More importantly, how do you think his team sells? I would bet on price. How much help is he to his people when they come to him with prospect question other than price? Especially since price is such a here and now issue, and leaders need to be forward looking.

This goes beyond the price question, if a leader cannot clearly project the future state of his/her organization, it is difficult to get your reps to do the same with prospects. Which is why many default to asking “what’s your pain point” or some other equally lame question, like “Don’t you agree it would be great if you deliver 11% more widgets?” “Of course it would, except nothing in this meeting thus far indicates you can do that, so let me ask, how much?” Whereas a question about their desired future state, expressed not in the form of a question, but as an outcome, one other customers have achieved and leveraged.

If you are a sales leader, be that VP, or front-line manager, next time you in the midst of making a purchase, ask yourself how you’re reacting, and what would you sales team see in your behavior, and how they would deal with it. If all they hear from mom/dad is price, what do you think they talk about when they are out there on their own?

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Win lose draw dice

Selling In The Past0

By Tibor Shanto – tibor.shanto@sellbetter.ca 

Proactive Prospecting Summer – Part 5

Last week in the Proactive Prospecting Summer series, we looked at how to respond to the question of “What Do You Sell”. Arguing that the response needs to align with buyer/prospect expectations, meaning the statement should be about the business outcomes achieved, not the means of achieving them. The question I usually get, and a valid one, is “Well how am I supposed to know what their objectives are or business impacts they are looking for?” Well, it may take a bit of effort, but most sales people know this better than they pretend, they just have to change a few approaches.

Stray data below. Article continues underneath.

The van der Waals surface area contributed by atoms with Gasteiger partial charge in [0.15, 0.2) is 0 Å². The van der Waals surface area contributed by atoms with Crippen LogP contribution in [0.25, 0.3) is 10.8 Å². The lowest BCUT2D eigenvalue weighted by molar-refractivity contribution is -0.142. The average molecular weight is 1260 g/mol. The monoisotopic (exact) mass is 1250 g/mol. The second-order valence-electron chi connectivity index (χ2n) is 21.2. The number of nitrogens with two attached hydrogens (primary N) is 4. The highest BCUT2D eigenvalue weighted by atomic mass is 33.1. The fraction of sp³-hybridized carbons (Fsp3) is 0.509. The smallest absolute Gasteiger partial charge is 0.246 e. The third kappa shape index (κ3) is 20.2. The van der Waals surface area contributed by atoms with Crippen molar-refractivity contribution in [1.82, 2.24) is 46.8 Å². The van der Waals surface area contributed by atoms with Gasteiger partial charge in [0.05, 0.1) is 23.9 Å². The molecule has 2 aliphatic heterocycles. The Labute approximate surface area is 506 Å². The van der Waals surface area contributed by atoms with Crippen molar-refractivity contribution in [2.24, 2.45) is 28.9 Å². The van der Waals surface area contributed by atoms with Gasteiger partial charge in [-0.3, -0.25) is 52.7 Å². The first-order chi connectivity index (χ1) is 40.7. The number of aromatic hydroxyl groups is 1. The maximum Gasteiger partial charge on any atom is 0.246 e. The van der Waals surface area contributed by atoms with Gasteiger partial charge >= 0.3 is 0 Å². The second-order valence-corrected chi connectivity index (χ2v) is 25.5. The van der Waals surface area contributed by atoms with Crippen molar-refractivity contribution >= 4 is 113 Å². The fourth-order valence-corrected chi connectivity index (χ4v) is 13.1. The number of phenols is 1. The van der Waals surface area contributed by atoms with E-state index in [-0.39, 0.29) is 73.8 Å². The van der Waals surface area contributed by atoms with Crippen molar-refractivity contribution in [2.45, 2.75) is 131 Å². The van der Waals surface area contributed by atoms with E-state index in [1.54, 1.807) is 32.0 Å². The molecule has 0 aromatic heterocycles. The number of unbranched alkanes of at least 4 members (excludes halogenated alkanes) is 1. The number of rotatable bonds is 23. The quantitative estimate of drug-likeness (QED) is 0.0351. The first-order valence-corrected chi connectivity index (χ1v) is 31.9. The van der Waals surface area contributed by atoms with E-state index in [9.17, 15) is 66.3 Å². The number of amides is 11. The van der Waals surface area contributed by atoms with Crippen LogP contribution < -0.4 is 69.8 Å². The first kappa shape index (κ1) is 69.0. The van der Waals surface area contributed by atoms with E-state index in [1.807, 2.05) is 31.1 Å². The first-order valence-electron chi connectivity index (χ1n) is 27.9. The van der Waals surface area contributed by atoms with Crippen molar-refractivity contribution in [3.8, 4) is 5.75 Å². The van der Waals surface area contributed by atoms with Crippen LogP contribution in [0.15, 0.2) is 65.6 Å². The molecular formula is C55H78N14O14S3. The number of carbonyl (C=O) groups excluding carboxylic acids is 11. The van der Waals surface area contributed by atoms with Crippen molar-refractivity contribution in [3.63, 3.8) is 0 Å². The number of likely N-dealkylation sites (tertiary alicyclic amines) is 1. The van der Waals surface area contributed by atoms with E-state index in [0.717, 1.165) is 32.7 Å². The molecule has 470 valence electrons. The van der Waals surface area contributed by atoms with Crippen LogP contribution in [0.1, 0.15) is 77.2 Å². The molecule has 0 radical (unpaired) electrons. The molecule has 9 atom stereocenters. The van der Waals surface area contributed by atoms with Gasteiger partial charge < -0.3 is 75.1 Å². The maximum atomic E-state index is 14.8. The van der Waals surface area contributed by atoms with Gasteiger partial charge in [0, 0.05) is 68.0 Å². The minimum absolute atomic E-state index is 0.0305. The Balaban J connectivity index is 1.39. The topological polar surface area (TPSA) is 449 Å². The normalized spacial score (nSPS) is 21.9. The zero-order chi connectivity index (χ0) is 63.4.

“Those who ignore history are doomed to repeat it”
Avoid Being Doomed

While most sales people nod knowingly when you say this, they fail to follow through on actually reviewing and understanding why the opportunity ended the way it did. Oddly enough, one of the most common refrains I get from sales managers is that it is not a good use of time, as opposed to the time wasted doing the same thing over and over without thought. There is some merit to the argument that if you have a lot of opportunities go in to the pipeline every month, then it does take a disproportionate time to properly review all of them. You can get the same outcome by reviewing a representative sample. If you are one of those sales that is more transactional, and say you have 50 opportunities that go into the pipeline, you can review 10 – 15 and gain all the benefit, without the fat.

The other thing you want to do is review all three outcomes, win – lose – draw (no decision). You can pretend like some do that you can get away with reviewing only wins or only losses, but you run the risk of not spotting trends early enough, and only responding to change after it bites you. You also want to make sure to review the no decisions, these will give you insights as to why the deal stalled, so you can approach it differently next time. Better yet, since they did engage, you have some understanding of what was getting them to act, and the review will tell why they stopped; as things change, these will be the first opportunities to go to, rekindle, and complete.

What Are We Looking For?

Even in organizations where they do a more thorough job reviewing outcomes, they tend to look at how they executed, important, but not what we want you to focus on. We are looking to understand objectives we have been able to help customers achieve, and more specifically, what business outcomes they realized as a result.

I spoke with a company whose business it is to do third party post mortems, and they point to the fact that in most instances sales people cannot articulate why they lost a give deal. Where sales people will point to product features, price, personalities, and similar “not my fault, did everything I could”, the reality they find over and over is different.

When prospects who chose another vendor are interviewed by a professional who is looking to understand, not rationalize, the story is entirely different. Prospects tell them they did not get the sense that rep understood their direction, place in the market, and issues they faced in their reality, not one shaped and defined by a product, and the rep’s quota.

You may ask why this is important on cold prospecting call? Well if you call and sound like the 5,000 calls before you, you are going to suffer a similar fate to 4,999 of them. Product, feature, ROI, all noise. What difference can you make to their objectives, their market share, their cost of borrowing, their cost structure, or any of the other things they were likely thinking about based on their role and objectives. Start a call with that and you increase you odds of engaging, getting an objection you can deal with, and turn an interruption into a conversation.